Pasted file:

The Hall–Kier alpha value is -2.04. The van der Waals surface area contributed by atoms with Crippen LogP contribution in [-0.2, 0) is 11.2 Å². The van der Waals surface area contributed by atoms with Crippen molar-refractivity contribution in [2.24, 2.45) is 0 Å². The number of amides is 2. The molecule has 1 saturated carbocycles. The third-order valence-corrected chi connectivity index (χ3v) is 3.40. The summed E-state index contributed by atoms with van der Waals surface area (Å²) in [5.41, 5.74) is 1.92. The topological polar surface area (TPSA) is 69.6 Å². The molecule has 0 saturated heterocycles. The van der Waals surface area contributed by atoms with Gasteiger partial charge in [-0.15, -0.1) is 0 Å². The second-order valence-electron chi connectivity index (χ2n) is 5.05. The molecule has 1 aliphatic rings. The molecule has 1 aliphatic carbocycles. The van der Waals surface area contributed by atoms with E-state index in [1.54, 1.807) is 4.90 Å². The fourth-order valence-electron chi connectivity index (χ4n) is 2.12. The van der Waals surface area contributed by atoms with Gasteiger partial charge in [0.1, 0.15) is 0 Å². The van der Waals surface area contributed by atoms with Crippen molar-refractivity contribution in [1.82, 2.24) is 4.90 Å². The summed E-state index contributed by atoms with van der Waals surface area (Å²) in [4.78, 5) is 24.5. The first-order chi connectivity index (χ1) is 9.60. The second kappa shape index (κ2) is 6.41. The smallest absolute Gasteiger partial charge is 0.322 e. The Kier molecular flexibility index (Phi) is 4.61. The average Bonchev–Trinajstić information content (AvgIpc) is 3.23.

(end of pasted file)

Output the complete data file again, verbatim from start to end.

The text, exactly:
The Hall–Kier alpha value is -2.04. The van der Waals surface area contributed by atoms with Crippen LogP contribution in [-0.2, 0) is 11.2 Å². The van der Waals surface area contributed by atoms with Crippen molar-refractivity contribution in [2.24, 2.45) is 0 Å². The number of amides is 2. The molecule has 1 saturated carbocycles. The third-order valence-corrected chi connectivity index (χ3v) is 3.40. The summed E-state index contributed by atoms with van der Waals surface area (Å²) in [5.41, 5.74) is 1.92. The topological polar surface area (TPSA) is 69.6 Å². The molecule has 0 saturated heterocycles. The van der Waals surface area contributed by atoms with Gasteiger partial charge in [-0.15, -0.1) is 0 Å². The second-order valence-electron chi connectivity index (χ2n) is 5.05. The molecule has 1 aliphatic rings. The molecule has 1 aliphatic carbocycles. The van der Waals surface area contributed by atoms with E-state index in [1.54, 1.807) is 4.90 Å². The fourth-order valence-electron chi connectivity index (χ4n) is 2.12. The van der Waals surface area contributed by atoms with Gasteiger partial charge in [0.1, 0.15) is 0 Å². The van der Waals surface area contributed by atoms with Crippen molar-refractivity contribution in [1.82, 2.24) is 4.90 Å². The summed E-state index contributed by atoms with van der Waals surface area (Å²) in [4.78, 5) is 24.5. The first-order chi connectivity index (χ1) is 9.60. The second kappa shape index (κ2) is 6.41. The smallest absolute Gasteiger partial charge is 0.322 e. The Kier molecular flexibility index (Phi) is 4.61. The average Bonchev–Trinajstić information content (AvgIpc) is 3.23.